Unions face ignorance amongst young workers but may harvest too

The younger generation is less covered by collective agreements. This is one of the outcomes of an analysis of WageIndicator data in which 8 EU-states are compared. The study reveals sharp differences between countries. When bargaining coverage is low, this is particularly disadvantageous for the young. In Poland, where trade unions are marginalized, only 7 per cent of the young say they are covered by a collective agreement, compared to 35 per cent of those over 50.  In the UK the respective figures are 21 and 37 per cent. On the other hand, in countries with a high bargaining coverage, the age differences in coverage are low. Especially in countries with low union density, union members turn out to be much more covered by collective agreements than non-members.

Importance of being covered by a collective agreement
How important is being covered by a collective agreement according to employees? This question was asked in 6 countries: Belgium, the Netherlands, Germany, Finland, the UK and Spain. Marked differences show up between these countries. In Spain for example 90 per cent agrees that it is important to be covered by a collective agreement, while in the UK this is only 46 per cent. Yet, these differences become less marked if one only looks at those working for companies covered by an agreement. From this perspective at least  75 per cent or more say to attach importance to collective agreements. In companies that are not covered the shares of those attaching importance to agreements are much lower, for example only 22 per cent in the UK and 30 per cent in the Netherlands. The exception is Spain where even in non-covered companies 85 per cent agrees that collective agreements are important. This extreme wish to be covered by a collective agreement amongst employees who are presently not, may be related to the fact that Spain also holds the EU-record in terms of job insecurity.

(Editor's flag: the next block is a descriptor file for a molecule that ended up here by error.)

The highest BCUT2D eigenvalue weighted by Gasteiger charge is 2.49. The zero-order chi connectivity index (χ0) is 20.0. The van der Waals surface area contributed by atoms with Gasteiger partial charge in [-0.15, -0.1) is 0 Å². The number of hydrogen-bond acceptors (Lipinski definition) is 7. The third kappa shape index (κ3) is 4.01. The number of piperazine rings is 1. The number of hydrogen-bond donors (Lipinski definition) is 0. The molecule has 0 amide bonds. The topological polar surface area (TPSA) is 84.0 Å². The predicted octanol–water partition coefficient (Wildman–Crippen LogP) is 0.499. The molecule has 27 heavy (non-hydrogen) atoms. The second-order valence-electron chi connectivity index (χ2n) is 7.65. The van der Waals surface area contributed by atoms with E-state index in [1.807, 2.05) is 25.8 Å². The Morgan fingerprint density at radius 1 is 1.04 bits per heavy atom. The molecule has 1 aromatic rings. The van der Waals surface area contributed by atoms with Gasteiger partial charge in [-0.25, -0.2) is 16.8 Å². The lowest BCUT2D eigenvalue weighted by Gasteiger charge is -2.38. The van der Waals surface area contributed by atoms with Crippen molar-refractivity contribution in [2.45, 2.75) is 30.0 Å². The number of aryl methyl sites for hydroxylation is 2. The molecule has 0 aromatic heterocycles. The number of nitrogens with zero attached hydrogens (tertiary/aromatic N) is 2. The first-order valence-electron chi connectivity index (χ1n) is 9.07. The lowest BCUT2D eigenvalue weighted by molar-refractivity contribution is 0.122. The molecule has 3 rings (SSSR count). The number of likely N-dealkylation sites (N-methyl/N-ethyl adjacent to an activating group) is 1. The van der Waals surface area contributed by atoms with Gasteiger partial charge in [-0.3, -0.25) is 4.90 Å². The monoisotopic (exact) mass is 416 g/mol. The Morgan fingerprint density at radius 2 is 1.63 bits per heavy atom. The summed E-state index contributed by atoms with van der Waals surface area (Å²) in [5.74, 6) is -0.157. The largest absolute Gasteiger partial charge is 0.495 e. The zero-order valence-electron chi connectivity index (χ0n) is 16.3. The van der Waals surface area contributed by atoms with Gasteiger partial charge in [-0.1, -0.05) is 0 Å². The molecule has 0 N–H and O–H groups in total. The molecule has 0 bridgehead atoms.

Breakdown per  industry
In most countries support for coverage is highest in the public sector, in health care, education, and utilities. It is the lowest in real estate, renting and business services.
Finally the researchers compared the support for coverage with the actual coverage in the countries and the 13 industries selected. This support is considerably higher than the actual coverage in Spain and the UK, but lower in the Netherlands. The industry patterns follow the national outcomes. In all 13 Spanish industries the share of those agreeing that it is important to be covered was higher than actual coverage. While in the Netherlands this was only the case in two industries.
One may conclude that workers all over Europe massively value the importance of one of the most important trade union products, the collective agreement, although many of them are not unionised. This clearly points to recruiting potential for the unions, notably among young workers, waiting to be harvested.
Dribbusch, H, Bispinck, R., Klaveren, M. van & Tijdens, K.G. (2007) Exploring collective bargaining coverage in eight EU member states. 


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